These glass-ceramics consequently possess high thermal stability and can withstand temperatures of 900 warping, or losing transparency. The predominant (and usually sole) crystal phase in these materials consists of spinel solid solution (Zn,Mg)Al.sub.2 O.sub.4, although the spinel may be accompanied by minor amounts of other crystal phases, e.g., zirconia, Mg-petalite, β-quartz solid solution, or MgTi.sub.2 O.sub.5 with no deleterious effects on transparency or properties. By predominant crystal phase, it is meant that this crystal phase is at least about 75 volume percent, more preferably at least 85 percent, and most preferably at least 95 percent of the total crystalline phases present. The glass-ceramics of the present invention are also preferably at least about 20 weight percent crystalline phases dispersed within a glassy matrix.
The glass-ceramics of the present invention exhibit excellent chemical durability, and are compatible with all cleaning procedures currently employed during TFT processing. They also exhibit densities less than 2.85 grams/cc, as well as hardnesses greater than 600 (Knoop, 100 g load).
The compatibility of the precursor glasses with conventional melting and forming techniques, particularly via rolling, renders these materials suitable candidates for the manufacture of large sheets. Glasses described herein can be melted at temperatures of 1550 Their higher rigidity and strength compared to that of glass (Young's modulus>13 would permit the use of thinner sheets when compared to glass materials.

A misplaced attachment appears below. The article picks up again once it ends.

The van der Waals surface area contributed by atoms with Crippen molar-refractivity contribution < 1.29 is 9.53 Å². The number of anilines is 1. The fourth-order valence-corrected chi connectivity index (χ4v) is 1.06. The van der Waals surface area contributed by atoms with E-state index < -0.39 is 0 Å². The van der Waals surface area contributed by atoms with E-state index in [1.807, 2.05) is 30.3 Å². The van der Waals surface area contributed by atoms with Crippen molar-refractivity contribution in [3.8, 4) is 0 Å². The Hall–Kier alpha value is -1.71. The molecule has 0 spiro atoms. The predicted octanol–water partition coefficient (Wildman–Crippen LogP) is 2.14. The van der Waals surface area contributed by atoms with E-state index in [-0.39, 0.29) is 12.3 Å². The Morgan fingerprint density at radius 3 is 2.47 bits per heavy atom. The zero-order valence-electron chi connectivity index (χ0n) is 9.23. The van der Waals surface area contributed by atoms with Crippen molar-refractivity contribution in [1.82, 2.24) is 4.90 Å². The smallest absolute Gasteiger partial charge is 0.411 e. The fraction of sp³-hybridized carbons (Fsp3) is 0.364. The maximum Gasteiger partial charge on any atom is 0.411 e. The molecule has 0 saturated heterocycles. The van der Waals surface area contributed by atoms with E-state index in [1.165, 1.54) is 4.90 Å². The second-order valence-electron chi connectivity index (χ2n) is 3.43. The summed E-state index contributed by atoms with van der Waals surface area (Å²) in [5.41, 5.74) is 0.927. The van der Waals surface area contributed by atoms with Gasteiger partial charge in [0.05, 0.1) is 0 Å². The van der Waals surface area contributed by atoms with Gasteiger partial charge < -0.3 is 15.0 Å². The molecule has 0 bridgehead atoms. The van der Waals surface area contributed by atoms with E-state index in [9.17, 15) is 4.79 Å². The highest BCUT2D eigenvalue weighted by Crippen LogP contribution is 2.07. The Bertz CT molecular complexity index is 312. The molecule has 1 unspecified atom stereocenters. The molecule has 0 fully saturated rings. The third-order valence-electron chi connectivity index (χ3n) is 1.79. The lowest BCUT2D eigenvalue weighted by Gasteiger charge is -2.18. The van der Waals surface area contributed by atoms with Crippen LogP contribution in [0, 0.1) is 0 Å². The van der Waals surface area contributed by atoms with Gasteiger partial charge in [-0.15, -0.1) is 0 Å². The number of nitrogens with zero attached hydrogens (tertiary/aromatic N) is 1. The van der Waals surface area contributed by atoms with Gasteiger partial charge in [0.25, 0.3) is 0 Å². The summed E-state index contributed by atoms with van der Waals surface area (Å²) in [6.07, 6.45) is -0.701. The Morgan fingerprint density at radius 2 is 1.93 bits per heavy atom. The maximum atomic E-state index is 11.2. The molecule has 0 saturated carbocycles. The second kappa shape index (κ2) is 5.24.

In addition to substrates for thin film polysilicon solar cells, these refractory glass-ceramics could be useful in a wide variety of applications ranging from substrates employing high temperature thin films, such as active matrix liquid crystal displays (AMLCD's) to components for optical devices such as optical waveguides. They are particularly useful for substrates in AMLCD applications because the peripheral drive circuitry can be placed directly on the substrate, a cost and space savings. The high strain points of these glasses enable formation of transistors at much higher temperatures than was previously possible using more conventional (lower strain point) LCD substrates, thereby enabling formation of much higher mobility films. Drive circuitry requires very high quality polysilicon TFT's, which are best obtained via high temperature processing. These glass-ceramics are capable of withstanding temperatures of 900
This application claims the benefit of U.S. Provisional Application No. 60/042,462, filed Mar. 31, 1997.